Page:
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Norwegian Air Shuttle bondholders/stockholders agree to deal

Norwegian Air Shuttle's survival is the story that keeps on giving. Over the weekend bondholders and today shareholders agreed to the company's debt-for-equity swap that leaves shareholders with only about 5% ownership of the company. That should give Norwegian access to new government loan guarantees and paves the way for another share offering. The share offering, if successful, is supposed to open the door to additional government loan guarantees that may keep the company flying (in very limited capacity — 7 planes) until the end of the year (per the Reuters article), when additional cash would likely be needed. It helps that Norwegian is only paying bills it seems critical to operations.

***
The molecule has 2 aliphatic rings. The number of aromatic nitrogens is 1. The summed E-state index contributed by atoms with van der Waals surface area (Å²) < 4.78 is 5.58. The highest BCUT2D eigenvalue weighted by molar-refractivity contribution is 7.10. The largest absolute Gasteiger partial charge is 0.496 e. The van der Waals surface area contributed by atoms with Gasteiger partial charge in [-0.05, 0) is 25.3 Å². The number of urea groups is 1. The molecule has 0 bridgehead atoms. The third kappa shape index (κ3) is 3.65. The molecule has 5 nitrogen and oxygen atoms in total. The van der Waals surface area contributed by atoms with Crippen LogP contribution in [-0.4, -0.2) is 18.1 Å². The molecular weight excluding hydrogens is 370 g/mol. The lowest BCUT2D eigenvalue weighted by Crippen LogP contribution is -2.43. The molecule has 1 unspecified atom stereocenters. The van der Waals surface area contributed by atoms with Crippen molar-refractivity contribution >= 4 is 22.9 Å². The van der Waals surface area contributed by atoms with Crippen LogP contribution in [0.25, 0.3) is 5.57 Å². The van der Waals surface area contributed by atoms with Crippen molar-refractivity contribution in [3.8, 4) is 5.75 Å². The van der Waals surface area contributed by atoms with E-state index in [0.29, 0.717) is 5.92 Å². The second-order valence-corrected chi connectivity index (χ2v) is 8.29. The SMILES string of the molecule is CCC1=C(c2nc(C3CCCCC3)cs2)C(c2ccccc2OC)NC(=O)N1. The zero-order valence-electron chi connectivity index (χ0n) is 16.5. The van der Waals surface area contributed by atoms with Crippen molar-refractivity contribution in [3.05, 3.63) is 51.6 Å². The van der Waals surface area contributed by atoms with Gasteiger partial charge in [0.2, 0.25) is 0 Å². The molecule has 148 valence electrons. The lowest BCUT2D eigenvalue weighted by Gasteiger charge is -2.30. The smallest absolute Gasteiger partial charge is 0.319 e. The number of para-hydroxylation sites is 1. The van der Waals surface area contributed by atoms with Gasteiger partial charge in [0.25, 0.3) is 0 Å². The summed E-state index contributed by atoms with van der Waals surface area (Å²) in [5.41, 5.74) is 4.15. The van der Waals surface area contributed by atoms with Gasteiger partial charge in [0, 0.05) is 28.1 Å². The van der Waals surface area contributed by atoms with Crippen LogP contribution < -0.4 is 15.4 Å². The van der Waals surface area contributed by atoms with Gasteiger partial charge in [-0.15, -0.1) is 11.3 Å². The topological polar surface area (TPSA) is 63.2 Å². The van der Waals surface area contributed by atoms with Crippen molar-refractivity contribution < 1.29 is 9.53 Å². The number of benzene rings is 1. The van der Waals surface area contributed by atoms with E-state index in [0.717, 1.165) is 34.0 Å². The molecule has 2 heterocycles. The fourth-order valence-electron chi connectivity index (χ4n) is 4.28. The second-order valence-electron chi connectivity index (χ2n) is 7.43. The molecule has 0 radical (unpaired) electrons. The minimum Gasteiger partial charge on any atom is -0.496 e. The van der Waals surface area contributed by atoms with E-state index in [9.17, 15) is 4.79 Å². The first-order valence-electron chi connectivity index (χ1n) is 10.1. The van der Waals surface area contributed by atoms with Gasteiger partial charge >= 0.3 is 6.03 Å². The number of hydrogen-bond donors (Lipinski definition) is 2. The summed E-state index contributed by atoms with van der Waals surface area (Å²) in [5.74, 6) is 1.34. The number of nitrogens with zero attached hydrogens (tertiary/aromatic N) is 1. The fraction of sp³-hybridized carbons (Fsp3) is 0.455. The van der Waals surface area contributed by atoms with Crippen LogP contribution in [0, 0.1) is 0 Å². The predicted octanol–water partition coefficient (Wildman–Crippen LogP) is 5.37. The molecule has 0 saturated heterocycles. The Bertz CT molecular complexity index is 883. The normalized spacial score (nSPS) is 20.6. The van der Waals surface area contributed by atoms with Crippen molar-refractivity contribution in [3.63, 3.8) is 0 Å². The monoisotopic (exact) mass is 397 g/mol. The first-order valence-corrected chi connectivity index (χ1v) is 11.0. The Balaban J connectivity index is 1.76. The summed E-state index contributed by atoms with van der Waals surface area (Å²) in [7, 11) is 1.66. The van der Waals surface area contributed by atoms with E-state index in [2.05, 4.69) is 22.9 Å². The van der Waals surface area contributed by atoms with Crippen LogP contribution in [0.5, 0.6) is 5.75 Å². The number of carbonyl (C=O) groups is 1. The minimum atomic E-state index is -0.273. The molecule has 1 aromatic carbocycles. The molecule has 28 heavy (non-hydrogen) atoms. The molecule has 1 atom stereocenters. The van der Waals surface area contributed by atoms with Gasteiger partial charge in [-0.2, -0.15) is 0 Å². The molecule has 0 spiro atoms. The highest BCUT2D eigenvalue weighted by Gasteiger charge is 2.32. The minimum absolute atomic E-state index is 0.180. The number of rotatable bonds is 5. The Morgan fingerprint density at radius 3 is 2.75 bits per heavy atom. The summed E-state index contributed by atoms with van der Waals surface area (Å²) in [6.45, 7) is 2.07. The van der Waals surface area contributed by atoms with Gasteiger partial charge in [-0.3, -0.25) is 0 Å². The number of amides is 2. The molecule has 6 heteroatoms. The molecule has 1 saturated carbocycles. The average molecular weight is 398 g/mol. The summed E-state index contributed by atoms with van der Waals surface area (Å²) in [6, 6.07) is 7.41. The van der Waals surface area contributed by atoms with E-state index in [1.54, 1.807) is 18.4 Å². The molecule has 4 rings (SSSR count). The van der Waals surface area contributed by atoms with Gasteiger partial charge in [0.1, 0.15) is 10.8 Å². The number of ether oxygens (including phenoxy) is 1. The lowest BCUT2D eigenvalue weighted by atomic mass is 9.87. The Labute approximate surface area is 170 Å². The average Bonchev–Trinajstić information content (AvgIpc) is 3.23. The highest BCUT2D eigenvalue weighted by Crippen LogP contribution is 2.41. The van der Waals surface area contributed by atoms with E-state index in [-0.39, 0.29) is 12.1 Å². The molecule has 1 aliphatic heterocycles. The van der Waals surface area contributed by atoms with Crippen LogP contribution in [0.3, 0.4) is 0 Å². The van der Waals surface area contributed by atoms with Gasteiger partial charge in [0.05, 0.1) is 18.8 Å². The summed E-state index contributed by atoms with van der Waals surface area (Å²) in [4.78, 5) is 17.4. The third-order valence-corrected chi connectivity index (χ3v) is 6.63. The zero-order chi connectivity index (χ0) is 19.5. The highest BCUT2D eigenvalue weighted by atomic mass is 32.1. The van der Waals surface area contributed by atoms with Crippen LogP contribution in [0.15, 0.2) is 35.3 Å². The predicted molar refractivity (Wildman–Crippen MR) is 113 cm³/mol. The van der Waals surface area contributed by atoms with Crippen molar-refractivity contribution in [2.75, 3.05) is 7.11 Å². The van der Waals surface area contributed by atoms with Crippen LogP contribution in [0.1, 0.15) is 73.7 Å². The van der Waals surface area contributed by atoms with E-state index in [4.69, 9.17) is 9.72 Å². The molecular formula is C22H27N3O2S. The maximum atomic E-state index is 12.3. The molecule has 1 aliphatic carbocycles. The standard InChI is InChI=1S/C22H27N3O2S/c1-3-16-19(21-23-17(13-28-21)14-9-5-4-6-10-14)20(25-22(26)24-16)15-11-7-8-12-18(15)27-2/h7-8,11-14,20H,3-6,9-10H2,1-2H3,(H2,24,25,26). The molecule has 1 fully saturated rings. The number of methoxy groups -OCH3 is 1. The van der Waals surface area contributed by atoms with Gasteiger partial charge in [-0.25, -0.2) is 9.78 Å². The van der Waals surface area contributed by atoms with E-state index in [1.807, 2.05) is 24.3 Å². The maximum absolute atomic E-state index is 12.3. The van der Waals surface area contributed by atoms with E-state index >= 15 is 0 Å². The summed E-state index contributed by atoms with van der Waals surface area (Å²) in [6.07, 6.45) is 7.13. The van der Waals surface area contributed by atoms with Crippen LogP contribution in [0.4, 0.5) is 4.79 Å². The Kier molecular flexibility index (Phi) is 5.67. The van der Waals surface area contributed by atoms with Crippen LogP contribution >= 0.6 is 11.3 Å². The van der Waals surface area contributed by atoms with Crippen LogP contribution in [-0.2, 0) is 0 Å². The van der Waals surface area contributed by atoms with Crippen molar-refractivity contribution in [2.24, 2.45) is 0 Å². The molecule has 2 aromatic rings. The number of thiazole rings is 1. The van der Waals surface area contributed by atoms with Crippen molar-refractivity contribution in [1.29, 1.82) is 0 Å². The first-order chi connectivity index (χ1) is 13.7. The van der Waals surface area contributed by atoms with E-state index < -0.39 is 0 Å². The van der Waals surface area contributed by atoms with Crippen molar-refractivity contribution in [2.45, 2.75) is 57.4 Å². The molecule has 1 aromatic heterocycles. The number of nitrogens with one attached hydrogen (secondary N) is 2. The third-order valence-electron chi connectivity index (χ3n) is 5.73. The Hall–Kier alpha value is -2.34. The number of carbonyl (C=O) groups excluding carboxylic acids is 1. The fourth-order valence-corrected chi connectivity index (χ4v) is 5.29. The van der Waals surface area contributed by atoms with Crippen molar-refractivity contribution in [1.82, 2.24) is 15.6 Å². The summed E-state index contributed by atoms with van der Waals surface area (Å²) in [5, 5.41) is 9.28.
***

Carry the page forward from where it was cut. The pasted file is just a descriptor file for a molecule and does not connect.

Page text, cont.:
Norway's government is examining the details of the plan...

(Edited to clarify how Norwegian meets requirements for government loan guarantees)

Posted by
7119 posts

IF the airline survives, it looks like they will not be providing the cheap trans Atlantic flights that many here had found attractive.

Posted by
2329 posts

From what I've read, Norway's government is not providing Norwegian Air loan guarantees with the intention of preserving the point-to-point long-haul discount model; it's more to preserve flights that touch Norway (which may include a limited number of transatlantic routes that have a high likelihood of being profitable).

Posted by
2827 posts

Matter of fact is that no low-cost airline has 'cracked' the code to not only survive but thrive on Transatlantic routes, be them to North or South America. There are also no established low-cost carrier on Transpacific routes from either continent (although Oceania => South America is very thin market anyway).

I think Norwegian will survive as an operator of narrow-body flights to/from Scandinavia.

Else, I think they will close their bases in London Gatwick. Berlin and Spain.